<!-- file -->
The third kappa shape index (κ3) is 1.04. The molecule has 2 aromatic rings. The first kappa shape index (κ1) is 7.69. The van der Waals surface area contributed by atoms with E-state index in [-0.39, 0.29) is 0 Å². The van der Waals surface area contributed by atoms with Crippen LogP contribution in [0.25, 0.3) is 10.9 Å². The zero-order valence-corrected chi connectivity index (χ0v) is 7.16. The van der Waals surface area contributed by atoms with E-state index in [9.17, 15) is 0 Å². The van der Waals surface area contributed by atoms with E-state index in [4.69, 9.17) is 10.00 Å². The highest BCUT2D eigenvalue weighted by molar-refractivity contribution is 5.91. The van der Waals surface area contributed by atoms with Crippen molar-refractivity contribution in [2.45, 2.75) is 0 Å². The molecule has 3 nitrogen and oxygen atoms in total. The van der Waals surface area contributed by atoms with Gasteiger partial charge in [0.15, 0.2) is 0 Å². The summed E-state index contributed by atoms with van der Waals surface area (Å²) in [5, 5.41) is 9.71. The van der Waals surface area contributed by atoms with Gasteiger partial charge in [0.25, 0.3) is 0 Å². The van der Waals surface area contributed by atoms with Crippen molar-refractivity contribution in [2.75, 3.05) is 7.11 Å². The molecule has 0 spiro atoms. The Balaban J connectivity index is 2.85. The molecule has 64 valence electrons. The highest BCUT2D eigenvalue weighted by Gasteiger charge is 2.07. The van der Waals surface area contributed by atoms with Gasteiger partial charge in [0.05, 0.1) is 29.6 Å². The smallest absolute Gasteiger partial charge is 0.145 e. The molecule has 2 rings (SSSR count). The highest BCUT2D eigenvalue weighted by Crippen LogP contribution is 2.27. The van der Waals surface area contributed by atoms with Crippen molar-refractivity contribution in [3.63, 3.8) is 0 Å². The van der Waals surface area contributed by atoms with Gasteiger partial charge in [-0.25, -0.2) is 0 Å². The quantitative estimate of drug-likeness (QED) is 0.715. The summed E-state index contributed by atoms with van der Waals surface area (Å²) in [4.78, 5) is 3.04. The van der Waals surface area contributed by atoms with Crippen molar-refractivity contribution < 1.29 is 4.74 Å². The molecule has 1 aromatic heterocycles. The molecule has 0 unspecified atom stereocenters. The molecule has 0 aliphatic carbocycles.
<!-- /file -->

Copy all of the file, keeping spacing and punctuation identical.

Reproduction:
The third kappa shape index (κ3) is 1.04. The molecule has 2 aromatic rings. The first kappa shape index (κ1) is 7.69. The van der Waals surface area contributed by atoms with E-state index in [-0.39, 0.29) is 0 Å². The van der Waals surface area contributed by atoms with Crippen LogP contribution in [0.25, 0.3) is 10.9 Å². The zero-order valence-corrected chi connectivity index (χ0v) is 7.16. The van der Waals surface area contributed by atoms with E-state index in [9.17, 15) is 0 Å². The van der Waals surface area contributed by atoms with E-state index in [4.69, 9.17) is 10.00 Å². The highest BCUT2D eigenvalue weighted by molar-refractivity contribution is 5.91. The van der Waals surface area contributed by atoms with Crippen molar-refractivity contribution in [2.45, 2.75) is 0 Å². The molecule has 3 nitrogen and oxygen atoms in total. The van der Waals surface area contributed by atoms with Gasteiger partial charge in [0.15, 0.2) is 0 Å². The summed E-state index contributed by atoms with van der Waals surface area (Å²) in [5, 5.41) is 9.71. The van der Waals surface area contributed by atoms with Gasteiger partial charge in [0.25, 0.3) is 0 Å². The van der Waals surface area contributed by atoms with Crippen molar-refractivity contribution in [2.75, 3.05) is 7.11 Å². The molecule has 0 spiro atoms. The Balaban J connectivity index is 2.85. The molecule has 64 valence electrons. The highest BCUT2D eigenvalue weighted by Gasteiger charge is 2.07. The van der Waals surface area contributed by atoms with Gasteiger partial charge in [0.05, 0.1) is 29.6 Å². The smallest absolute Gasteiger partial charge is 0.145 e. The molecule has 2 rings (SSSR count). The highest BCUT2D eigenvalue weighted by Crippen LogP contribution is 2.27. The van der Waals surface area contributed by atoms with Crippen molar-refractivity contribution in [3.63, 3.8) is 0 Å². The van der Waals surface area contributed by atoms with Gasteiger partial charge in [-0.25, -0.2) is 0 Å². The quantitative estimate of drug-likeness (QED) is 0.715. The summed E-state index contributed by atoms with van der Waals surface area (Å²) in [4.78, 5) is 3.04. The van der Waals surface area contributed by atoms with Crippen molar-refractivity contribution < 1.29 is 4.74 Å². The molecule has 1 aromatic heterocycles. The molecule has 0 unspecified atom stereocenters. The molecule has 0 aliphatic carbocycles.